DESPITE his justifications, Perak Menteri Besar Datuk Seri Ahmad Faizal Azumu continues to draw flak for buying himself a spanking new official car, or as he puts it, for the state government to get it for him.
The car is a Lexus ES Sedan. The 2.5 litre car is made in Japan and its retail price on the open market begins at RM300,000. But according to the menteri besar, the car cost the state government RM200,000.
He was spotted in the new car recently and that got tongues wagging. He was criticised all round, not only by opposition politicians. But Faizal told the media the state government got him a new car because one of the 16 Toyota Camrys in the Perak government’s fleet had been sold to former state legal adviser Datuk Rohana Malek, who retired in December.
“She asked to buy it,” Faizal was quoted as saying. “She was our longest serving legal adviser, so we approved the sale. She still needed to pay over RM100,000 for it, which is cheaper than getting it outside.”
The 16 cars had been acquired by the state government last year. Faizal, then head of the Pakatan Harapan Perak government, got a lot of flak for replacing the fleet of Proton Perdana cars with the new cars. Now, he is facing this controversy.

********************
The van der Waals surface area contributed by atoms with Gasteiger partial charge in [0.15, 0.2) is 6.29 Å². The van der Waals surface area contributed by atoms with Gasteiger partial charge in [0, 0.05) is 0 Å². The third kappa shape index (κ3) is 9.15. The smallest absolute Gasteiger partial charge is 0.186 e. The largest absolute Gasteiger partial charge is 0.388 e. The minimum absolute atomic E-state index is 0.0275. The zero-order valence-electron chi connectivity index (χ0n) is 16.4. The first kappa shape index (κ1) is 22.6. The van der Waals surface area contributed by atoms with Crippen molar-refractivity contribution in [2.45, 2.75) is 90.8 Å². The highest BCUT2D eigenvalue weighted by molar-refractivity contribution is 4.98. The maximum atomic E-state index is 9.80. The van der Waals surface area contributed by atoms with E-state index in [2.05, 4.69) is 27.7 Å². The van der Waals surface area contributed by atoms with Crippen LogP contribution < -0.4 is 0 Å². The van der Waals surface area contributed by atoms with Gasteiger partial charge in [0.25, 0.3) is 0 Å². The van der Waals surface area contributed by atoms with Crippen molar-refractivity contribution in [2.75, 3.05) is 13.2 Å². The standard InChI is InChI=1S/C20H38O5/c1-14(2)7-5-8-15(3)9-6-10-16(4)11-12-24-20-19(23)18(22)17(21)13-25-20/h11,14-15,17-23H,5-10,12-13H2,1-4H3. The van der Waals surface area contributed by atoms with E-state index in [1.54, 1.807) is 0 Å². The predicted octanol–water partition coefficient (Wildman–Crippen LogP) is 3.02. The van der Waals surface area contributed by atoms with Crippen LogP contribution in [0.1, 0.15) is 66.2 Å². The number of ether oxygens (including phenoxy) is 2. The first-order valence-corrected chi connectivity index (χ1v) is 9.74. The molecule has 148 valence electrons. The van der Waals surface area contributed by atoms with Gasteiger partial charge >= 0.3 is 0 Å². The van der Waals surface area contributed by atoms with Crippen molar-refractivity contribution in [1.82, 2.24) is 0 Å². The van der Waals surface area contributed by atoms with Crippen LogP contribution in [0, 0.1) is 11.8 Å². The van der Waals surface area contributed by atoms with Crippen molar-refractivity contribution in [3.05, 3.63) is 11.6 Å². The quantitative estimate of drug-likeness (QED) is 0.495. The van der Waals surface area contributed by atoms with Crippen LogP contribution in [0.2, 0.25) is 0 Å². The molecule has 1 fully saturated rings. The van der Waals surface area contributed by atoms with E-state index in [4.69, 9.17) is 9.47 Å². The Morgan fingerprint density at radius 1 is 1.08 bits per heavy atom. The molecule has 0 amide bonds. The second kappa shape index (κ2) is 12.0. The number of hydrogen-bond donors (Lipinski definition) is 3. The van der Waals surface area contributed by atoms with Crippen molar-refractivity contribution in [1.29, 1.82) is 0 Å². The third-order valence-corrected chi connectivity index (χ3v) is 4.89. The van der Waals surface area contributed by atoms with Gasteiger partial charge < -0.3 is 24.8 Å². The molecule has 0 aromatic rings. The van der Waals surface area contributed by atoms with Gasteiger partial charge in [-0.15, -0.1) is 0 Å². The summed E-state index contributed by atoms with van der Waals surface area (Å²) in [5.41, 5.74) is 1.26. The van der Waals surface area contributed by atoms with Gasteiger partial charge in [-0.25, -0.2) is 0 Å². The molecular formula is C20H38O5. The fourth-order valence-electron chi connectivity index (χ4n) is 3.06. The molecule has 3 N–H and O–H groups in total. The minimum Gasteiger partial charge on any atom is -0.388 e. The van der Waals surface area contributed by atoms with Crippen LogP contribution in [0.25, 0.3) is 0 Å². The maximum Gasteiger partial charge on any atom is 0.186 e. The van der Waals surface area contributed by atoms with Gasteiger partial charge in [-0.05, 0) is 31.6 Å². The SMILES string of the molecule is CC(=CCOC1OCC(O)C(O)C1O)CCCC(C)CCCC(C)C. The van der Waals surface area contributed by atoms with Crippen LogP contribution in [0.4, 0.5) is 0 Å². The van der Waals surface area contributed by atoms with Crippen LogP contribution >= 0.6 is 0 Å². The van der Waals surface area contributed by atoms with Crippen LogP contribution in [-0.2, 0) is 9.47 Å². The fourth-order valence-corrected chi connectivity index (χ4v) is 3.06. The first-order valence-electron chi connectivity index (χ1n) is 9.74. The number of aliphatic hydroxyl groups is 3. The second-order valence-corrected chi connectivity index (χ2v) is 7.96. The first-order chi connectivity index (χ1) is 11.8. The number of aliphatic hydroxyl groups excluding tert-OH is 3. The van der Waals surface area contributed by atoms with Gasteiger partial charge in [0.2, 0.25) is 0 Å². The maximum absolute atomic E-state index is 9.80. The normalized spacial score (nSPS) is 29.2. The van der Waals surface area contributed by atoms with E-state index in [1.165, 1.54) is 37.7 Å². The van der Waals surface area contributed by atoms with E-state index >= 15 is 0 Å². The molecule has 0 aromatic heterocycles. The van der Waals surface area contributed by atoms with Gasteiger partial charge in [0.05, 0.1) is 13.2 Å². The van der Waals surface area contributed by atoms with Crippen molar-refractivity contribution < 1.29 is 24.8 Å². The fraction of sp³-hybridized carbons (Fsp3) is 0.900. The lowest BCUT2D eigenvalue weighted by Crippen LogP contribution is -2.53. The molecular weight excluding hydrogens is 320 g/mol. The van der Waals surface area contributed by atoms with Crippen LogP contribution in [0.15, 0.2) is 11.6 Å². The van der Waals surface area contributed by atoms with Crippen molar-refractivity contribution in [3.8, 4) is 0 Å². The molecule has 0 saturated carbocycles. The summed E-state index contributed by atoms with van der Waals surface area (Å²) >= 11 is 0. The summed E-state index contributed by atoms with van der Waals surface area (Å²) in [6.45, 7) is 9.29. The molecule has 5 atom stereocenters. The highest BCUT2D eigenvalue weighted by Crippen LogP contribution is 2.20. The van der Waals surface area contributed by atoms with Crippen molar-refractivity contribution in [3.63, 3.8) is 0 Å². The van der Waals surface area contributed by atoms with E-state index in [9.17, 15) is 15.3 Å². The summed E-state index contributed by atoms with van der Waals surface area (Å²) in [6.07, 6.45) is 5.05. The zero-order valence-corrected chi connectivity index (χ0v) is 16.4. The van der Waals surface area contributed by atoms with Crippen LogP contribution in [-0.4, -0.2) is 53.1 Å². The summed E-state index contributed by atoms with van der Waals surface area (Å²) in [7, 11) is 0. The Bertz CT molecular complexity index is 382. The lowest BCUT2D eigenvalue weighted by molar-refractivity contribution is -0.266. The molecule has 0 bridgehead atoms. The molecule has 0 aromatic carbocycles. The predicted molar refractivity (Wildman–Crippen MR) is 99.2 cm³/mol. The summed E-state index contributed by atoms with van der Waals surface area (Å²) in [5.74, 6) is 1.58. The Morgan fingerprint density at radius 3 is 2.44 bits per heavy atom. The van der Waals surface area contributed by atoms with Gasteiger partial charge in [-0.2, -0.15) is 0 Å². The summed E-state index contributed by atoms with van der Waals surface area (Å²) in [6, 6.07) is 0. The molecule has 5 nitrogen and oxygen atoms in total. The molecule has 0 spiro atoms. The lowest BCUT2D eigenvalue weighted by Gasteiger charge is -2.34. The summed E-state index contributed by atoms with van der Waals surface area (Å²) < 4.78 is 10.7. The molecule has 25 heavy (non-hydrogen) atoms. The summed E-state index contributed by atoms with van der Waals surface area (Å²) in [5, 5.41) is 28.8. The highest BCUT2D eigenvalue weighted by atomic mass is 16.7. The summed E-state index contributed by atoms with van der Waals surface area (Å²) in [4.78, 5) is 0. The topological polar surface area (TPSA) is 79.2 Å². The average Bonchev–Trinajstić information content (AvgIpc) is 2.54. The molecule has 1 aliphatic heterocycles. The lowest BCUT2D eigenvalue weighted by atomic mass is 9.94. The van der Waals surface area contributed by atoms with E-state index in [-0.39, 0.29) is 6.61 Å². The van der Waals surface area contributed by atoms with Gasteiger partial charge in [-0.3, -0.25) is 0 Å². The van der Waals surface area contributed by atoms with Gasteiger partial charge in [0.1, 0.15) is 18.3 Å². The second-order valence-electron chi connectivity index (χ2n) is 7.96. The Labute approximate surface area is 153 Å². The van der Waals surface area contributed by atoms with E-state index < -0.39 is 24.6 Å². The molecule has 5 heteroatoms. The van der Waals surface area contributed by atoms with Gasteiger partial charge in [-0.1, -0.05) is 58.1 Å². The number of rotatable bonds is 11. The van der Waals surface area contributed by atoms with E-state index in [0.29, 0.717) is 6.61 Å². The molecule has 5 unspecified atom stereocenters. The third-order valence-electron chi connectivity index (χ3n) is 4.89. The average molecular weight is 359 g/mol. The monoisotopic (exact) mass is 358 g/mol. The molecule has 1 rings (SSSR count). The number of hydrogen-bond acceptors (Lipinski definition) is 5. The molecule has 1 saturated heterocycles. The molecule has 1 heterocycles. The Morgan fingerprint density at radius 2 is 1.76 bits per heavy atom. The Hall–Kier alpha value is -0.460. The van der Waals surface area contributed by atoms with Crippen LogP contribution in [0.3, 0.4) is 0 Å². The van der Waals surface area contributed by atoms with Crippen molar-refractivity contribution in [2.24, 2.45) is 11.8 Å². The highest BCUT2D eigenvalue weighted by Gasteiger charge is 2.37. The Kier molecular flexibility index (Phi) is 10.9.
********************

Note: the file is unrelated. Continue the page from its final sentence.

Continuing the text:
Selling the Camry to Rohana is not the issue. The former state legal adviser has every right to buy the car. And the state government has the right to sell the car to her or anybody it likes.
But at a time when we are reeling from the Covid-19 pandemic and the country is entering a recession with a rising number of Malaysians unemployed, news that the menteri besar approved the purchase of a RM200,000 luxury car as his official vehicle is hardly doing the state government or his boss, Prime Minister Tan Sri Muhyiddin Yassin, any favours.
If anything, to critics, it is another glaring example of how the prime minister’s appointees are undoing whatever good work he has put in.
The menteri besar’s explanation raises more questions than answers. Why was there a need for the MB to buy a car, a much more expensive one at that, when the retiree should only have been allowed to purchase the car she had been using during her tenure, that is, prior to her retirement?
Perak’s Pakatan Harapan Youth has questioned whether the car sold to the retired officer was the car allocated to her or the one used by Faizal.
If the vehicle was the one used by the retired officer, the replacement vehicle should be equivalent to or in the same price range as the Camry.
Pakatan Harapan Youth leaders further asked why the menteri besar got a new car that is more expensive than the Camrys used by the other Exco members and executive officers. But perhaps the MB, being the head of the administration, has the right to use an official car that is more expensive than the ones used by the others in his administration.
For the leaders, it seems as if the menteri besar had exploited the opportunity to buy himself a more expensive car.
Never mind that Pakatan Harapan Youth is part of the opposition and the opposition tends to criticise anything the government does, it does have a point. Even ordinary Perak folk, including my friends, are asking whether the retired officer was given the “opportunity” to buy the menteri besar’s old car so that he could legitimise the purchase of the Lexus for himself.